“The Google SketchUp community includes students, designers, architects, and artists all over the world—audiences shared by the Guggenheim,” said Chopra. “This design competition is a way to bring these communities together online, which is why we are so excited to collaborate with the Guggenheim and provide them with the tools—Google Earth and Google SketchUp—that will be used in this unique competition.”

Following the contest submission period, Frank Lloyd Wright School of Architecture students will select ten entries as finalists. The public will be invited to vote on the finalists online from September 7 through October 10 to determine the winner of the People’s Prize. At the same time, a jury of experts in the fields of architecture and design will review all shelter submissions to choose the winner of the Juried Prize. Jury members include Martin Cox, Principal, Bade Stageberg Cox; Neil M. Denari, Principal, Neil M. Denari Architects; Cathleen McGuigan, Architecture Critic, Newsweek; Victor Sidy, Dean of the Frank Lloyd Wright School of Architecture; Lisa Strausfeld, Partner, Pentagram; Aidan Chopra, Product Evangelist, Google SketchUp; and David van der Leer, Assistant Curator of Architecture and Design at the Guggenheim. The two competition winners will be announced on October 21, 2009. Prizes will include airfare and two nights’ accommodation for two in New York City, behind-the-scenes tours of the Guggenheim Museum and Google offices, and Google SketchUp Pro licenses. The Juried Prize will also include a $1,000 cash award.

New Programming on Guggenheim Website
Guggenheim.org, completely redesigned and relaunched in November 2008, received the 2009 Webby Award for Best Cultural Institution Web Site of the year. Along with the Design It: Shelter Competition, new features include videos of exhibitions, a photo gallery of select events, and the upcoming launch of Guggenheim Forum, a series of moderated online discussions among experts from a variety of fields that will occur in conjunction with major museum exhibitions. Each Guggenheim Forum will span two weeks, with one or more live chat sessions between the panel and site visitors offered during that period. To continue public dialogue on the exhibition-inspired topic, visitors are welcomed to submit their comments at any time, and select comments will be posted. The inaugural Guggenheim Forum, titled Between the Over- and Underdesigned, addresses the subject of how design can enhance or detract from everyday life. It takes place June 22 through July 2 with live chat sessions scheduled with moderator Aric Chen, independent journalist, critic, and curator, for 11 am EDT on Thursday, June 25, and with David van der Leer for 2 pm EDT on Tuesday, June 30. Guggenheim Forum may be found beginning June 22 at www.guggenheim.org/forum.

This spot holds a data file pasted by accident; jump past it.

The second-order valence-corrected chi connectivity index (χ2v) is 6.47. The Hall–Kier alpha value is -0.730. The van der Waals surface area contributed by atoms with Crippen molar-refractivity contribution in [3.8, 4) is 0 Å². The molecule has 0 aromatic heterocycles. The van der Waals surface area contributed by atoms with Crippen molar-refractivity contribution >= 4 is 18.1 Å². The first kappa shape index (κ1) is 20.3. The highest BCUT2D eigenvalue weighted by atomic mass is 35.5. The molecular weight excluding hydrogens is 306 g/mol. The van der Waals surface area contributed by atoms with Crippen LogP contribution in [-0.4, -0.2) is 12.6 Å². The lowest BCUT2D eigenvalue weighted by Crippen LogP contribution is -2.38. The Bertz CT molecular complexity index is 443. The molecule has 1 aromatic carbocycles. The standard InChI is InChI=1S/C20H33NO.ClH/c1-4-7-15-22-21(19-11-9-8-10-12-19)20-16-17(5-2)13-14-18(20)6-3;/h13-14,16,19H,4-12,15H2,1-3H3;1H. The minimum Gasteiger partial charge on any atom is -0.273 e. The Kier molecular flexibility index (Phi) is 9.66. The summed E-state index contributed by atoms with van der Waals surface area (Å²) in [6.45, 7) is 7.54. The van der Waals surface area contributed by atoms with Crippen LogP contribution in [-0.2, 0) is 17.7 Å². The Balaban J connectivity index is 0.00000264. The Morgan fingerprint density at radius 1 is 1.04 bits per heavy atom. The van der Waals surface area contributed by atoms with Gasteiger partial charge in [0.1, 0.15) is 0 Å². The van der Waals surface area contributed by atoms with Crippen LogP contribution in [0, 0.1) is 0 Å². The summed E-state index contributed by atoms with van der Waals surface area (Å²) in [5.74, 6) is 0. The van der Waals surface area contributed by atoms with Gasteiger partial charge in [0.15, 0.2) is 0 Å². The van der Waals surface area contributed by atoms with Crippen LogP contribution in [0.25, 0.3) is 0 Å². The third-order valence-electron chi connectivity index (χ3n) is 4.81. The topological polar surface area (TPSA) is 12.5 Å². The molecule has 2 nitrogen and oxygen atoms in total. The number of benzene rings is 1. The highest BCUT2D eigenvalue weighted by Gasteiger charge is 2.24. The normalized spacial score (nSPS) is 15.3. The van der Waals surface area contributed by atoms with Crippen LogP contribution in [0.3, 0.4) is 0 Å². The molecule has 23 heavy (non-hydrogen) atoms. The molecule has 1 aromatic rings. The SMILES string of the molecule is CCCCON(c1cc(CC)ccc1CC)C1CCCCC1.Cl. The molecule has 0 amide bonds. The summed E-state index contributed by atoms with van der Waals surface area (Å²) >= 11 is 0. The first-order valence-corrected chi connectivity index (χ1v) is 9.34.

The Fiftieth Anniversary of the Guggenheim Museum
The Design It: Shelter Competition and other Web initiatives comprise part of a year-long celebration of art, architecture, and innovation which marks the 50th anniversary of the Guggenheim’s landmark building designed by Frank Lloyd Wright. With the opening of the exhibitions Frank Lloyd Wright: From Within Outward (May 15-August 23), co-organized with the Frank Lloyd Wright Foundation, and Learning By Doing (May 15–August 23), and in conjunction with the 50th anniversary, the Guggenheim has initiated the development of a more active program in architecture and design. Planned throughout the anniversary year are major exhibitions and programs; free public events and citywide celebrations; a new, annual arts award; a live contemporary music series; and new publications. Complete and up-to-date information on all of the Guggenheim Museum’s 50th anniversary programs and activities is available at www.guggenheim.org/50.